Here’s a chart based on those OMB and CBO numbers.

By the way, lest anyone think that I cherry picked historical data, I deliberately decided not to use 1946-2010 data, which would have made my point even stronger. Over that longer period of time, revenues average 17.7 percent of GDP and spending averaged 19.7 percent of GDP.

However you slice the numbers, America’s fiscal policy problem is too much spending. The solution, as I explain here, is to limit the growth of the federal budget.

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In my speeches, especially when talking about the fiscal crisis in Europe (or the future fiscal crisis in America), I often warn that the welfare state reaches a point-of-no-return when the number of people riding in the wagon begins to outnumber the number of people pulling the wagon.

To be more specific, if more than 50 percent of the population is dependent on government (employed in the bureaucracy, living off welfare, receiving pensions, etc), it becomes rather difficult to form a coalition to fix the mess. This may explain why Greek politicians have resisted significant reforms, even though the nation faces a fiscal death spiral.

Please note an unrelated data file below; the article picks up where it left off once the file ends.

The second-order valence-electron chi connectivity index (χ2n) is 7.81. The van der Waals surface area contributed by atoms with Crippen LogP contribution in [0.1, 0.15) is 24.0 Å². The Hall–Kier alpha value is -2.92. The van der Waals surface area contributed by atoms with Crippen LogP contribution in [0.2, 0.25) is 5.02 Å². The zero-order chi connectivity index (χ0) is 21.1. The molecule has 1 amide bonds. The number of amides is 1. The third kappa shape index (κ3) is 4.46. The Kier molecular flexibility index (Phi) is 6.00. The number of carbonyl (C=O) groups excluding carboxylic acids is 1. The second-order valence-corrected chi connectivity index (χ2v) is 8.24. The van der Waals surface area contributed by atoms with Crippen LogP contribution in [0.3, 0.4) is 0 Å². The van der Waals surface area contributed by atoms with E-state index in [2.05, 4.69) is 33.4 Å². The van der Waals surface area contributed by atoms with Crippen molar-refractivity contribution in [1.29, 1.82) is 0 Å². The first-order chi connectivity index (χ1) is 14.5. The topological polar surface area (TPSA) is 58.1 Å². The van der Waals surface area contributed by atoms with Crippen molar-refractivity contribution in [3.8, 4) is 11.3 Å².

But you don’t need me to explain this relationship. One of our Cato interns, Silvia Morandotti, used her artistic skills to create two images (click pictures for better resolution) that show what a welfare state looks like when it first begins and what it eventually becomes.

These images are remarkably accurate. The welfare state starts with small programs targeted at a handful of genuinely needy people. But as  politicians figure out the electoral benefits of expanding programs and people figure out the that they can let others work on their behalf, the ratio of producers to consumers begins to worsen.

Eventually, even though the moochers and looters should realize that it is not in their interest to over-burden the people pulling the wagon, the entire system breaks down.

Then things get really interesting. Small nations such as Greece can rely on permanent bailouts from bigger countries and the IMF, but sooner or later, as larger nations begin to go bankrupt, that approach won’t be feasible.

I often conclude my speeches by joking with the audience that it’s time to stock up on canned goods, bottled water, and ammo. Many people, I’m finding, don’t think that line very funny.

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I was thinking of titling this post “The Thrilla on the Hilla,” but I wasn’t sure anybody would understand the Muhammad Ali-Joe Frazier reference.

All you really need to know is that I will be debating Kevin Williamson of National Review next Monday on the topic: “The No-Tax-Hike Pledge: Does It Help or Hurt the Fight for Smaller Government?”

This event will be at Noon, on Capitol Hill, and is open to the public and free of charge. But you need to register today, and I’m told there is a midday deadline.

Kevin will be arguing that a no-tax-hike position is misguided, and he has already thrown down the gauntlet. Since I represent the side of truth and justice, I will hold my fire and try to save his soul on Monday.